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GOLD Learning Speakers


Dyah Febriyanti, MD, IBCLC, FABM

  • Speaker Type: GOLD Lactation 2022, GOLD Learning Day 2024 (Summer), GOLD Lactation 2024
  • Country: Indonesia

Dr. Dyah Febriyanti, MD, IBCLC, FABM is a medical doctor and lactation consultant/ breastfeeding counselor, and a mother living in Jakarta, Indonesia. She has been working in hospitals since she graduated in 2012. She was facing many struggles to succeed breastfeeding her daughter for two years. She has been an IBCLC since 2017. She works with breastfeeding dyads in a lactation team consisting of all lady doctors in outpatient and inpatient care units. Concerning breastfeeding and nutrition in early life, she has published a semi-cookbook about complementary foods for breastfed babies and cooking videos to educate and help mothers feed their babies. She also has been working on scientific writing. She is a member of International Lactation Consultant Association, and a trainer of the Indonesian Society of Perinatology. She also is a Fellow of the Academy of Breastfeeding Medicine (FABM).

CE Library Presentation(s) Available Online:
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Note: Currently only available through a bundled series of lectures
Pitfalls in Infant Feeding Practices After Starting Solids
Breastfeeding for the first two years has physical and psychological benefits. The baby should be well-fed through exclusive human milk for the first 6 months, then given complementary feeding (or 'start solids') while continuing to breastfeed until weaning after two years. Inadequate complementary feeding may lead to nutritional as well as developmental problems. Due to a lot of misinformation many parents are unaware of current recommendations on starting solids, and it is often a time when poor understanding of the baby’s nutritional needs leads to unnecessary concern about intake of solids and subsequent weaning. Education is crucial during this period, and it is important for health care providers to be up to date on the latest best practice guidelines and skilled at counselling parents to avoid unnecessary weaning and nutritional deficits.
Presentations: 29  |  Hours / CE Credits: 29.5  |  Viewing Time: 8 Weeks
Presentations: 1  |  Hours / CE Credits: 1  |  Viewing Time: 2 Weeks
Hours / CE Credits: 1 (details)  |  Categories: (IBCLC) Development and Nutrition, Complementary / Solid Foods
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Note: Currently only available through a bundled series of lectures
From Galactocele to Getting Breastfeeding Back on Track: A Clinical Case Study
We report the case of a 36-year-old breastfeeding mother who presented with a giant galactocele, a painless lump in the left breast that grew rapidly over 18 days. It is theorized that inadequate breast emptying caused by the baby's tongue tie might have contributed to the galactocele development in the mother. In general, surgical drainage is required to resolve a galactocele, yet the procedure makes it difficult to maintain breastfeeding. In this case, the baby's latch was poor due to ankyloglossia. Inpatient care was coordinated amongst a surgeon, a pediatrician, and lactation specialists (IBCLC). This session will describe the care provided to this dyad which allowed them to continue breastfeeding despite undergoing multiple procedures.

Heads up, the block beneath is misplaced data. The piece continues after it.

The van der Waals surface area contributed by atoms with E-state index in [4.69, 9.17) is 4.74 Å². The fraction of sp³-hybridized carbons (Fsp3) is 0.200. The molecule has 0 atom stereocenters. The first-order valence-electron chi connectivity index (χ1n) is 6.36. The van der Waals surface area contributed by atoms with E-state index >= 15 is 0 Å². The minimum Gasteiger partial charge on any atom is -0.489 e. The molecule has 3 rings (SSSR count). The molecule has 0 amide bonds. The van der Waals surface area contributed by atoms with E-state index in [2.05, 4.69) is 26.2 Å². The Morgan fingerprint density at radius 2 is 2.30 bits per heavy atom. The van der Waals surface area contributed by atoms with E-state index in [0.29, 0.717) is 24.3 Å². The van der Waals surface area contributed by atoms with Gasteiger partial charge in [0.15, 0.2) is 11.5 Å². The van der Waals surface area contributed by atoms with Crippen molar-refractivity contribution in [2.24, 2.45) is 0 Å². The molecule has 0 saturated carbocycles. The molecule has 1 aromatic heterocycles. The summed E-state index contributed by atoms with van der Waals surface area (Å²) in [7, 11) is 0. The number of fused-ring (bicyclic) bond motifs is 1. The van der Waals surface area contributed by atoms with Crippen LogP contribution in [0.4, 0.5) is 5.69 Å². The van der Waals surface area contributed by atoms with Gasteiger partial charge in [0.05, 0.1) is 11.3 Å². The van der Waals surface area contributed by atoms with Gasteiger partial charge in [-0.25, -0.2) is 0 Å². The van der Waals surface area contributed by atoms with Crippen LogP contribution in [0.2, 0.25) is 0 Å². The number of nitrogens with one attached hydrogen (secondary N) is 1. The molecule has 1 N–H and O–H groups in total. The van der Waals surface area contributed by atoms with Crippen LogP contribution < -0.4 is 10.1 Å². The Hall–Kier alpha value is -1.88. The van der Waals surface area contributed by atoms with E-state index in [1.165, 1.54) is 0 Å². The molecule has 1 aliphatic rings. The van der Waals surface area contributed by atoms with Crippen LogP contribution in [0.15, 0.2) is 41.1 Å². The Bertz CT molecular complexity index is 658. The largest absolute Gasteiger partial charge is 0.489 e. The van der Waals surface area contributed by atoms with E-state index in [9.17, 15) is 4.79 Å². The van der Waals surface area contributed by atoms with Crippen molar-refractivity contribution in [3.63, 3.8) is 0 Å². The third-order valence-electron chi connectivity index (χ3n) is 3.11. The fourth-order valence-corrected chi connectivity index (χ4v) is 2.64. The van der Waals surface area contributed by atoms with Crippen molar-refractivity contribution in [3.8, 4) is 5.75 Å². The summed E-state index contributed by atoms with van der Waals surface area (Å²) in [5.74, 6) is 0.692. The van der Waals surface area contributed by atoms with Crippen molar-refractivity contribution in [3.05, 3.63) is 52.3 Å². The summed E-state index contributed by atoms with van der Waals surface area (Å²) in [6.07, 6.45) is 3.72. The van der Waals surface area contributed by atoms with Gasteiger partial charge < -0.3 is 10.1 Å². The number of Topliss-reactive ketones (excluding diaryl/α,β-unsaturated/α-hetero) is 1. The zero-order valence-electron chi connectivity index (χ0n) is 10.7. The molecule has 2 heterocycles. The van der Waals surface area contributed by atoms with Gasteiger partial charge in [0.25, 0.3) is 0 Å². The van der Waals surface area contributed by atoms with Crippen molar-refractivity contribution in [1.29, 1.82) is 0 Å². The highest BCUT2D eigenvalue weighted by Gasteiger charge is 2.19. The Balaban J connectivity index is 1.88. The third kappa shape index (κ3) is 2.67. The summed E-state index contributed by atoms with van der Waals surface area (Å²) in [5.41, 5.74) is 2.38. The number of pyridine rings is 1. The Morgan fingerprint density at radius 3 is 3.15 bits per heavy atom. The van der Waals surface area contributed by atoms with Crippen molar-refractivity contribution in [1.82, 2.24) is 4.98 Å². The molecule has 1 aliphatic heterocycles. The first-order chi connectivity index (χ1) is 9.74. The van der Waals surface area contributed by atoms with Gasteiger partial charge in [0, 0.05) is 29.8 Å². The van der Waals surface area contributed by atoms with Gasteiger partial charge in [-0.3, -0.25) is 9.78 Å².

Presentations: 3  |  Hours / CE Credits: 3  |  Viewing Time: 6 Weeks
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Note: Currently only available through a bundled series of lectures
When Sadness Is Not the Symptom: Clinical Approaches for Breastfeeding Mothers with Postpartum Depression
During the postpartum period, mothers experience a neuroendocrine and behavioural transition considered to be complicated. Any disruptions that occur during this transition may lead to postpartum disorder. This condition impairs maternal sensitivity, which may have additional effects on the development of the infant's emotional regulation and attachment and is associated with earlier cessation of breastfeeding. Many people mistake depression for simple sadness. Postpartum depression goes far beyond this common perception. In its correct context, it can appear as an entirely different set of complex behavioural patterns and clinical complaints, such as manic or hypomanic episodes or even a trace of psychosis. Many mothers may not share their feelings with their doctors and instead choose to ignore or deny the onset of symptoms. It is crucial to recognise these symptoms promptly and precisely while providing practical support for breastfeeding families. When assessing perinatal mental health challenges, health care providers must consider both the condition itself and its potential effects on breastfeeding. In order to support breastfeeding dyads and their families, thoughtful clinical consideration is essential.